Arbor Finance is heavily incentivized to mitigate, communicate, and accurately price the risk its users take. At launch, the Arbor Finance platform will have two users, borrowers and lenders. Given borrowers do not face interest rate risk or liquidation risk, they effectively bear no platform related risk other than smart contract risk, which will be mitigated through auditing. Therefore, we will focus on the risk lenders are taking when using the platform.
The bonds are newly issued with no established trading markets. We cannot assure you trading markets for the bonds will develop or of the ability of holders of the bonds to sell their bonds or of the prices at which holders may be able to sell their bonds. If no active trading markets develop, you may be unable to resell the bonds at any price or at their fair market value.
The market prices of the bonds will depend on many factors, including, but not limited to, the following:
- Credit-worthiness of the issuing DAO
- Time remaining until maturity of the bonds
- Prevailing interest rates being paid by other DAOs
- Results of issuer operations, financial condition and prospects
- Condition of the financial markets.
The condition of the financial markets and prevailing interest rates have fluctuated in the past and are likely to fluctuate in the future, which could have an adverse effect on the market prices of the bonds.
This may lead to complete or partial loss of user funds.
The Arbor Finance team takes issuers through a verification process and helps to surface details about the issuer.
Collateral slippage can occur when there is not enough buy side liquidity for the amount of collateral a lender receives upon a default. Although a lender may not want to liquidate the collateral, and therefore won’t be subject to this risk, it’s important to mention for those who do not want to take delivery of the collateral asset upon default.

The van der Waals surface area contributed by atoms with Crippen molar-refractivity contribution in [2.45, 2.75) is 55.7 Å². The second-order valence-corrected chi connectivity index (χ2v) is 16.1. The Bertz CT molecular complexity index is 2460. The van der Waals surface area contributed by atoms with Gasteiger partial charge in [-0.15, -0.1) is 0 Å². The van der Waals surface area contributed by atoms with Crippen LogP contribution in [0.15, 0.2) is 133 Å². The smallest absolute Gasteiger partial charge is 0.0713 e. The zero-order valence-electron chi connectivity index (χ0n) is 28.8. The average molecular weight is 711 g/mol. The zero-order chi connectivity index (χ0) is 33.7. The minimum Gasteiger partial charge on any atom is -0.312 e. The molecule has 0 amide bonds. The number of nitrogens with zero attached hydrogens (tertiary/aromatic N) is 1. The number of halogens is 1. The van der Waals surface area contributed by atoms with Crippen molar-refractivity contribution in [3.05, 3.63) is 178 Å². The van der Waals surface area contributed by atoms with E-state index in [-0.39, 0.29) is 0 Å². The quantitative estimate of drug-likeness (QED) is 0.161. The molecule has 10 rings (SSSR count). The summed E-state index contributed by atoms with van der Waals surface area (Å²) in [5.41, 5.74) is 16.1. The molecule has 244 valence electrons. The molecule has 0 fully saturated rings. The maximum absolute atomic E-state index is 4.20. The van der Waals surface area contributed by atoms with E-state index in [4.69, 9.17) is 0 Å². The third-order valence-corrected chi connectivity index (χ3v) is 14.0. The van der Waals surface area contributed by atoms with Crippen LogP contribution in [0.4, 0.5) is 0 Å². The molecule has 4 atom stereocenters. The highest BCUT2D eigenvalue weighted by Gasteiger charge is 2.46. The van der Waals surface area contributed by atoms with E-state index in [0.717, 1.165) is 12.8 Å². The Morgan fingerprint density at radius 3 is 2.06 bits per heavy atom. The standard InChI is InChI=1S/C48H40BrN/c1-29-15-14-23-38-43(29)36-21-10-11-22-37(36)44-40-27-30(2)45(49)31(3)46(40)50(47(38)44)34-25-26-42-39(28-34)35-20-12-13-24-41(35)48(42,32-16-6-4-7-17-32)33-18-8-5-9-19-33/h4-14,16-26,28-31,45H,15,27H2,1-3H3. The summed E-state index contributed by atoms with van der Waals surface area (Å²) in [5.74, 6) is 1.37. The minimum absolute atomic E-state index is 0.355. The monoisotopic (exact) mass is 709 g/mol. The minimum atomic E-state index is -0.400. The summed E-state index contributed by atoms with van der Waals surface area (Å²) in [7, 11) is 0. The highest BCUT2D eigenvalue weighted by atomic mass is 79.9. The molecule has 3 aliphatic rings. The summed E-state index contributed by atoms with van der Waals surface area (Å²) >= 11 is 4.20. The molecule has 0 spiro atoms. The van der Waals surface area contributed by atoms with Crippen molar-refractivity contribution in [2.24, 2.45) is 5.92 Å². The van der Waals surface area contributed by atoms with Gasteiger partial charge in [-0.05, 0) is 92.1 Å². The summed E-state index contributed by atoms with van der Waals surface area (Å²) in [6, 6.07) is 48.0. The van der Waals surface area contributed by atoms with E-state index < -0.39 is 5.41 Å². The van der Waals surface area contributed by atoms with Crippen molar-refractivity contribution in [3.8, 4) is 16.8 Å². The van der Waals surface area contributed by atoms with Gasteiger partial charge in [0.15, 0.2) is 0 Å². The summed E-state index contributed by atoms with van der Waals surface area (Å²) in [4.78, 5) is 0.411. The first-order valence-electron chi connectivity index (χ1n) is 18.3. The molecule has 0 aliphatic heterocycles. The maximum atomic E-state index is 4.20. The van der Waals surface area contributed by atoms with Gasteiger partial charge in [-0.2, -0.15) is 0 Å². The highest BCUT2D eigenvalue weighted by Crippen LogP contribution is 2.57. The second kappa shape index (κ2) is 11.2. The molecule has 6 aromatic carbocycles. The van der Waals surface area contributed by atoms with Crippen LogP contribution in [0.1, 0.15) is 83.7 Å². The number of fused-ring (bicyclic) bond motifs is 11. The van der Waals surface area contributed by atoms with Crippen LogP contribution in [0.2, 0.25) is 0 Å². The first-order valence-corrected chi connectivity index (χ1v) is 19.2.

For example, let’s say XYZ DAO issues a bond and puts up some $XYZ tokens as collateral. At maturity, if XYZ DAO defaults, the lenders will receive the $XYZ being used as collateral. If there is $100M of $XYZ collateral, but only $1M of liquidity on the secondary market, it is unlikely there is enough buy-side demand to sell the collateral at the current price. Therefore, the price of $XYZ will be drastically reduced upon the sale of the collateral into that market leading to a loss in value for the lenders.
Borrowers use collateral tokens to back their issuances. The usage of these collateral tokens introduces risk for users. The following measures are to mitigate the risk faced by users:
- Token contract must be verified on Etherscan.
- Token contract has received an audit from a known security auditor
- The project should have a publicly visible test environment
- Administrative privileges over the protocol should not be owned by an EOA, any multisig must have known members.
- If token supply is not fixed, conditions under which supply can increase needs to be made aware of and low risk
- No restrictions on transferring or trading such as holding the tokens for a number of blocks before you can transfer them, fees/taxes on transfers etc
- Token transfers shouldn’t be pausable or subject to a whitelist
- Token ownership should be widely distributed with no address (whale) owning more than 30%
The threat of contract vulnerabilities is taken extremely seriously by the Arbor team. Our smart contracts have been audited by two security firms, Zellic and Spearbit. Our audits can be found here.